Common is a residential company that designs and manages apartments in major cities throughout the U.S., including New York, San Francisco and Seattle. While the brand manages a variety of rental styles, many spaces include suites and co-living opportunities. With amenities closed and a no-guest policy in place to help reduce spread of the coronavirus, Common is shifting its focus. “Increased isolation through social distancing has forced us to help our members find community virtually,” Eric Rodriguez, vice president of operations at Common, wrote in an email. “Our experience team has moved their monthly event budget to be 100% virtual, and we’re providing classes through the Common app for things like yoga, cooking, and painting.”
While your landlord is hopefully focusing on keeping elevators, stairwells and lobbies clean, be diligent about deep cleaning your personal space as well. Repeatedly disinfect the items and surfaces you use most in your home, including countertops, door handles, light switches and even the toothpaste tube.
If you run low on cleaning supplies and you’re unable to find more in stores or online, check in with your landlord or neighbors. Both Common and DMG Investments are providing their tenants with cleaning supplies to help them disinfect their personal spaces. “This ensures that our residents won’t have to shop for these items should they run out in their apartments,” Rodriguez says.
Living in close quarters with roommates at any time can be tricky, so introducing stay-at-home orders can add even more stress to the mix.
Spending the bulk of your day in the common areas of your apartment will feel less confining than staying in your bedroom while you work, but be sure to let your roommate know if you’re going to make a phone call and need quiet. Similarly, give fair warning if you’re on a video conference so your roommate can move out of the background.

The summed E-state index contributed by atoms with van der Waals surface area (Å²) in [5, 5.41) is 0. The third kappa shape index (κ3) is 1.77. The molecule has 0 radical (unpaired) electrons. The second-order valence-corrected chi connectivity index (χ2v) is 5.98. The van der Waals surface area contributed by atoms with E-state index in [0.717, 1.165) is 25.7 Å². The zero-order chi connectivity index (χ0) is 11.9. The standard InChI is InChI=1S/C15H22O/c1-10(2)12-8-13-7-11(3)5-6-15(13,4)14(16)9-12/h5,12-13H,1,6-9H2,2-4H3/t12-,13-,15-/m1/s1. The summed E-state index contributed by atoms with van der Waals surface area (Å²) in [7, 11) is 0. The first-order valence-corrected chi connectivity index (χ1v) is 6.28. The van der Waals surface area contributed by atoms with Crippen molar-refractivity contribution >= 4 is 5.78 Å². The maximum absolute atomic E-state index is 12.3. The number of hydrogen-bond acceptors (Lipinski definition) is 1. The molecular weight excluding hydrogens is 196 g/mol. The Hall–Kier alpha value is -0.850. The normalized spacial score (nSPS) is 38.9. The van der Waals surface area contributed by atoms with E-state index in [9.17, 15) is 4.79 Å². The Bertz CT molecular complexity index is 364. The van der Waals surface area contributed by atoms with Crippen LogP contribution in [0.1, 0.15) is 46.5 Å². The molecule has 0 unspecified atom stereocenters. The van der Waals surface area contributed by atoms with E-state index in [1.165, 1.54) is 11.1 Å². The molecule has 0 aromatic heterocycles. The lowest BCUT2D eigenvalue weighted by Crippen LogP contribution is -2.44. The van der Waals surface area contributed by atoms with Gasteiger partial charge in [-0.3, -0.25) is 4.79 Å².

Emily Horner, an apparel designer in Chicago, lives with her boyfriend and two other roommates in a three-bedroom apartment operated by Common. In a statement provided to U.S. News by Common, Horner explained that the workday typically involves all roommates out in the common areas together.
“It can be tricky to respect each other’s space and need for quiet,” Horner says. “Communication is a huge part of our daily process so we can plan accordingly if one of us have an important meeting or will be on a video call.”
While spending time together out in the living room or kitchen is important, so is getting a bit of time to yourself. “At the end of a long day, working and living alongside my roommates, I often feel the need to spend some time alone, in my room,” Horner says.
Be sure to take breaks to be by yourself each day, and encourage your roommates to do so as well.
Be Mindful of Neighbors
Isolation can make you stir crazy and throw off your regular sleep schedule, but as a resident of an apartment building it’s important to be mindful of the neighbors who live on your floor, as well as those who live above and below you.
Keep the volume relatively low for movies, TV and music, especially if you’re doing any of these activities during peak work hours or in the middle of the night. Slippers and socks can help reduce the sound of your footsteps for downstairs neighbors, and if you are going to argue with your roommate, make sure the windows are closed.
If you’re not exhibiting any symptoms of illness and you know of residents in your building who may need help picking up necessary items, you can volunteer by letting your landlord know or simply posting a note in the hallway. When handling items for anyone, particularly those who may be at higher risk of complications if they contract COVID-19, be sure to wear a mask and gloves for your safety and theirs.